Why Financial Planning?

Planning is bringing the future into the present so that you can do something about it NOW.

Whether you are a resident Indian or an NRI, you need to plan for your financial goals and life after retirement. NRIs Retirement planning in India is a bit complex for an NRI – as staying away from India, sometimes one loses the real understanding of the financial situation, the expenses, and economic conditions in the country.

planning for retirement in India

Check – NRI retire early using the FIRE Method

Retirement Planning in India

Here are some steps that NRIs can take to achieve retirement goals easily –

1) Consider different factors for retirement plans

NRIs answering the questions – When, Where, and How will make a phase smoothly into retirement.

When are you going to retire?

Some NRIs take up a job or assignment for a few years and not necessarily until retirement age. Others may have made enough money and consider retiring early.

NRIs have to decide their plans after retirement regarding their return to India and their family’s return to India.

If you are an NRI and your children are studying in the US or UK, you might want to save more for their education as compared to education expenses in India.

Planning for Retirement India

Check – Mr. NRI – How Much Retirement Corpus Is Enough

Where are you going to live post-retirement?

An NRI may want to live in a metropolis such as Mumbai or Bangalore or live in a Tier II city or may want to retire in his village. Depending on the choice, the amount for retirement varies. The cost of living in Mumbai is higher compared to a village. But the medical amenities and other modern comforts may be easily accessible as compared to a village.

How are you going to spend time post-retirement?

If you plan to do some part-time work after retirement or engage in social building activities, you might want to live in a particular place. Some may want to stay with old-age parents to take care of them.

“Finalize your plans before retirement and then decide the place to retire in.” wiseNRI

NRIs have to plan their retirement considering these factors so that finances can be planned accordingly.

Must Read- What should (budding) NRIs do with their Indian EPF accounts?

2) Consider Retirement Goals

What are your retirement goals?

Do you want to live a life of luxury in a palatial house with servants at your beck and call?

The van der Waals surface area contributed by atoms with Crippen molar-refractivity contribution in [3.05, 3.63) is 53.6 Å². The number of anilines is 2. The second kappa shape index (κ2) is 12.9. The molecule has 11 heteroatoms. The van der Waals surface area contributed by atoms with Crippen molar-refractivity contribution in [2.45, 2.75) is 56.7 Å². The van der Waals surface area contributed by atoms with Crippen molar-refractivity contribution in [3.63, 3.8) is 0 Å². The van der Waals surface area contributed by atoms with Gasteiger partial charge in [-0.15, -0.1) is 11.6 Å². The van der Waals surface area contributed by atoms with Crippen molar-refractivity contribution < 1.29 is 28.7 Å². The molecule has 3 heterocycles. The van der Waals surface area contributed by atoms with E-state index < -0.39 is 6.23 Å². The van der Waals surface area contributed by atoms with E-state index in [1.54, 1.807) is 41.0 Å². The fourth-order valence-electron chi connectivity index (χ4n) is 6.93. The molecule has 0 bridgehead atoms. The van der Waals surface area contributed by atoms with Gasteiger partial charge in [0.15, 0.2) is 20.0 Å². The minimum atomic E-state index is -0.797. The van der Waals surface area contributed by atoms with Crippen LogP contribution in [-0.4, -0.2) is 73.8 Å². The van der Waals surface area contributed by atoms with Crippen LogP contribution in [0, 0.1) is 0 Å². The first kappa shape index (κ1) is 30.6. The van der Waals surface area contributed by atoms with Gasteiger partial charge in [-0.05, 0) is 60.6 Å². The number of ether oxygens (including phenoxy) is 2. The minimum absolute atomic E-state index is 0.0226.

Do you want to live a simple life spending your time reading and doing yoga?

As an NRI, it will be easy to achieve retirement goals if you have planned for them. Depending on the goals, you can save and invest in a variety of instruments to get the necessary returns and build wealth.

Check – Should NRIs Retire In Dubai

3) Look for Investment Options in India

There are many investment options for NRIs in India. An NRI can check out the various investment alternatives and select the best ones as per investment requirements. NRIs can invest in –

Mutual Funds NRIs from all countries except the US and Canada can invest in equity funds, balanced funds, debt funds, liquid funds, and MIPs. NRIs from U.S and Canada can invest in selected Mutual Fund Schemes.

EquityAn NRI can invest in direct equity through a Demat account which is linked to the NRE account or NRO account

NRIs who do not want research or to take risk of investing in direct equities should use the MF route. They are managed by professional fund managers.

In retirement planning India, one thing people must consider is that retirement savings in financial assets are very important – in the long term equity is a good asset class but we should be prepared for volatility.

Fixed Deposits NRIs can invest in fixed deposits in NRE and FCNR accounts to get tax-free interest.

NPSThe government has allowed NRIs to invest in National Pension Scheme (NPS).

Real Estate NRIs can invest in Residential and Commercial properties but not in farms, agricultural land, and plantations. As an NRI, one should be watchful while investing in real estate as it is not easy to be away and be involved in maintenance and management matters. You can give power of attorney to someone you trust to manage matters.